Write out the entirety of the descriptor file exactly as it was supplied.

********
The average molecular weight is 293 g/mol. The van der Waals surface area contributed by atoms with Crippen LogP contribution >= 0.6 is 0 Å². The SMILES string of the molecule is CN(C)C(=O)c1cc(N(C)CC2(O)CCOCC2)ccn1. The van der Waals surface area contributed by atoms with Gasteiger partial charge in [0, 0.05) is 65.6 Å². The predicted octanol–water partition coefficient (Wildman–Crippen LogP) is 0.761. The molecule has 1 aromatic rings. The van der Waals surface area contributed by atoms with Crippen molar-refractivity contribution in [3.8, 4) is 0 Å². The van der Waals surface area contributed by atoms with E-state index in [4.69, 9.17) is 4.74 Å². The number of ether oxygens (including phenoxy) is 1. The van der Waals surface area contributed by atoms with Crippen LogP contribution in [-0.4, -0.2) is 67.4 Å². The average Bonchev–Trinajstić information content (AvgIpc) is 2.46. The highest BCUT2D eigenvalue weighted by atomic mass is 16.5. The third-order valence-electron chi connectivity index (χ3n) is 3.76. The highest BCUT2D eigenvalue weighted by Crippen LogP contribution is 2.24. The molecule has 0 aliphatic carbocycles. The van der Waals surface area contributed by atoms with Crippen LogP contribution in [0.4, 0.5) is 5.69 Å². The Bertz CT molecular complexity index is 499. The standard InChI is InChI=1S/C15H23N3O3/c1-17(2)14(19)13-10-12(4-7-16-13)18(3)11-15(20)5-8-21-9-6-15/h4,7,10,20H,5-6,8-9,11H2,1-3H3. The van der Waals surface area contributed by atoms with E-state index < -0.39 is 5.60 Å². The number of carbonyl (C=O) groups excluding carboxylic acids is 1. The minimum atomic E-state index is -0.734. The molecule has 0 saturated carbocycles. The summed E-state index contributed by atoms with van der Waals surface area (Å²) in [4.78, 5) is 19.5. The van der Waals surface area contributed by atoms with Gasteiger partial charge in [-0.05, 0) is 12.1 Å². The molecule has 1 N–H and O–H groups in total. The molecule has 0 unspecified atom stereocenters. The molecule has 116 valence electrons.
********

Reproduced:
The average molecular weight is 293 g/mol. The van der Waals surface area contributed by atoms with Crippen LogP contribution >= 0.6 is 0 Å². The SMILES string of the molecule is CN(C)C(=O)c1cc(N(C)CC2(O)CCOCC2)ccn1. The van der Waals surface area contributed by atoms with Gasteiger partial charge in [0, 0.05) is 65.6 Å². The predicted octanol–water partition coefficient (Wildman–Crippen LogP) is 0.761. The molecule has 1 aromatic rings. The van der Waals surface area contributed by atoms with Crippen molar-refractivity contribution in [3.8, 4) is 0 Å². The van der Waals surface area contributed by atoms with E-state index in [4.69, 9.17) is 4.74 Å². The number of ether oxygens (including phenoxy) is 1. The van der Waals surface area contributed by atoms with Crippen LogP contribution in [-0.4, -0.2) is 67.4 Å². The average Bonchev–Trinajstić information content (AvgIpc) is 2.46. The highest BCUT2D eigenvalue weighted by atomic mass is 16.5. The third-order valence-electron chi connectivity index (χ3n) is 3.76. The highest BCUT2D eigenvalue weighted by Crippen LogP contribution is 2.24. The molecule has 0 aliphatic carbocycles. The van der Waals surface area contributed by atoms with Crippen LogP contribution in [0.4, 0.5) is 5.69 Å². The Bertz CT molecular complexity index is 499. The standard InChI is InChI=1S/C15H23N3O3/c1-17(2)14(19)13-10-12(4-7-16-13)18(3)11-15(20)5-8-21-9-6-15/h4,7,10,20H,5-6,8-9,11H2,1-3H3. The van der Waals surface area contributed by atoms with E-state index < -0.39 is 5.60 Å². The number of carbonyl (C=O) groups excluding carboxylic acids is 1. The minimum atomic E-state index is -0.734. The molecule has 0 saturated carbocycles. The summed E-state index contributed by atoms with van der Waals surface area (Å²) in [4.78, 5) is 19.5. The van der Waals surface area contributed by atoms with Gasteiger partial charge in [-0.05, 0) is 12.1 Å². The molecule has 1 N–H and O–H groups in total. The molecule has 0 unspecified atom stereocenters. The molecule has 116 valence electrons.